When we think about stubborn breakouts, we usually picture the stereotypical picture of what acne looks like: Big, angry red spots, coupled with oily skin—and in our mind’s eye, it’s usually taking up residence on a teenager’s face. While it would be nice if breakouts would magically disappear once you hit 20, the reality is that many types of acne often last far beyond adolescence (especially for women). Thankfully, it’s generally manageable at home, provided you know what type of acne you have and what’s triggering it.
Here, we’ll help you figure all of that out. We’ll go over a few different types of breakouts, like blackheads, whiteheads, and pimples, and explain how they differ. You’ll also learn about what can cause (or contribute to) these various types of blemishes and discover our tips to help keep your skin looking smooth, even, and clear. Settle in and read on for your crash course on different types of acne and how to treat them.
What Are The Main Types of Acne?
There are several different types of acne, but generally speaking, breakouts can be classified as either comedonal or inflammatory blemishes.
Comedonal acne is typically considered the milder form. It includes minor, surface-level blemishes like blackheads and whiteheads and can typically be managed with over-the-counter products. Inflammatory blemishes, like papules and nodules, tend to be deeper and larger than comedonal blemishes. They may occur with redness and irritation and can be harder to treat. These breakouts can also cause acne scars. Dermatologists may also classify acne by how much of it there is. This is pretty self-explanatory: The more breakouts you have, the more severe it’s considered.
While clogged pores and pimples are among the most common types of blemishes, they aren’t the only types. There’s also fungal acne (caused by yeast), cystic acne (often triggered by hormonal imbalances), and a wide range of skin concerns that look like acne, but aren’t. Each type requires different treatment, which is why it’s so important to figure out what type of breakouts you’re dealing with if you want to achieve clearer-looking skin.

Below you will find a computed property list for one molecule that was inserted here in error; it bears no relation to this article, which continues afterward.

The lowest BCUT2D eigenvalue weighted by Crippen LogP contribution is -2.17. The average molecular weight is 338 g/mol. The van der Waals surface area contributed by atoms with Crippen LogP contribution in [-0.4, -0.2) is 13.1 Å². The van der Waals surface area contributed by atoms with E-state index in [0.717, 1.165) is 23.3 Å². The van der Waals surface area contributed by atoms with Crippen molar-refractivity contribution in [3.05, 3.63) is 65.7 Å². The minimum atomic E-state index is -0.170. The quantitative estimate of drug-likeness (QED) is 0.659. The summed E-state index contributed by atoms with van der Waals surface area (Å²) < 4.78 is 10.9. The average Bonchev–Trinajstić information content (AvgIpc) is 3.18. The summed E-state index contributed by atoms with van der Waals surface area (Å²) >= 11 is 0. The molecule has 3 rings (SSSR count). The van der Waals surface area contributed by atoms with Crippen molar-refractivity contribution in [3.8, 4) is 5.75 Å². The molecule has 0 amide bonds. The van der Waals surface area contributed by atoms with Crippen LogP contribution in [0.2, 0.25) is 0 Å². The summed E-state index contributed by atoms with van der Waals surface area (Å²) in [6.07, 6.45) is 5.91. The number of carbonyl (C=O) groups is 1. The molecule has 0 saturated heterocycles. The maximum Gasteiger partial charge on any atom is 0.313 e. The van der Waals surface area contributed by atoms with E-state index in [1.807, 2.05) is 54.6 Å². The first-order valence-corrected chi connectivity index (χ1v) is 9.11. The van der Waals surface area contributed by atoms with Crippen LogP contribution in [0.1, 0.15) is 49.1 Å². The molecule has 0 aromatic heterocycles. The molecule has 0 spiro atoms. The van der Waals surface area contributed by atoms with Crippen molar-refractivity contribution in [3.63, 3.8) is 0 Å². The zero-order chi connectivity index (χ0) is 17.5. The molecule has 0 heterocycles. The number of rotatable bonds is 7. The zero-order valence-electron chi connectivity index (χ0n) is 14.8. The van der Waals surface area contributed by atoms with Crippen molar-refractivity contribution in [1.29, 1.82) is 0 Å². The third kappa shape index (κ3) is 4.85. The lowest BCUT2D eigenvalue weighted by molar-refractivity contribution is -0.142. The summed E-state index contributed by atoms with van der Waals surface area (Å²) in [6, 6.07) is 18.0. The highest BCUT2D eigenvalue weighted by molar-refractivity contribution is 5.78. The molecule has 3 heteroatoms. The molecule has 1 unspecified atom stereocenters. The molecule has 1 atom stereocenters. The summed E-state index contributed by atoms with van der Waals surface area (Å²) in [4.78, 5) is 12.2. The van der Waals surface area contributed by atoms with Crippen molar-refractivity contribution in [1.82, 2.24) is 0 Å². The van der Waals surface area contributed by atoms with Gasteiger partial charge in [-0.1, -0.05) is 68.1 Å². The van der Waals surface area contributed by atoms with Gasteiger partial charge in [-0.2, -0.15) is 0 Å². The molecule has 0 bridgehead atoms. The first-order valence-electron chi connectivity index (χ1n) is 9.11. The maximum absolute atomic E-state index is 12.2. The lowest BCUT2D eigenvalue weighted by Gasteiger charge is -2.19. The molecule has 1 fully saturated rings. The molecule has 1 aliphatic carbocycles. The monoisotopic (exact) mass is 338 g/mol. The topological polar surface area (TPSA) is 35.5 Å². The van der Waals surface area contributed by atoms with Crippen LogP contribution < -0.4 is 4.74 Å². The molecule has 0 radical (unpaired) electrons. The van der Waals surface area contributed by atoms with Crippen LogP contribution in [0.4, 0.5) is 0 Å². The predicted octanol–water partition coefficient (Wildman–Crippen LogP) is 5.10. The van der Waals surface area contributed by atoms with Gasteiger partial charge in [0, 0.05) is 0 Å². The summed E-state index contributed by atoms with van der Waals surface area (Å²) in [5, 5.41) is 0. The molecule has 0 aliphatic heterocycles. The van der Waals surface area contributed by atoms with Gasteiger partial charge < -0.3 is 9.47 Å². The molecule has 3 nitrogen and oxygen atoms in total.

What Can Cause Acne Blemishes?
All breakouts start as comedonal lesions or clogged pores. Pimples develop when bacteria enter the pores, causing them to become red, raised, and sometimes painful. As for what causes the comedones in the first place, it’s hard to say—there are so many factors, both internal and external, that can contribute to breakouts.
Generally speaking, clogged pores typically result from excessive oil production. A higher-than-average sebum production can be triggered by external factors like humidity and hot weather (though some people simply have oilier skin than others). Some skincare and makeup products can also cause clogged pores, which is why you should always seek out products labeled “non-comedogenic” if you’re prone to blemishes. Other factors that can trigger or worsen blemishes include dehydration, stress, and hormonal fluctuations. If you’re unsure what’s causing your breakouts, schedule a visit with your dermatologist. They can help you determine why your skin is acting up.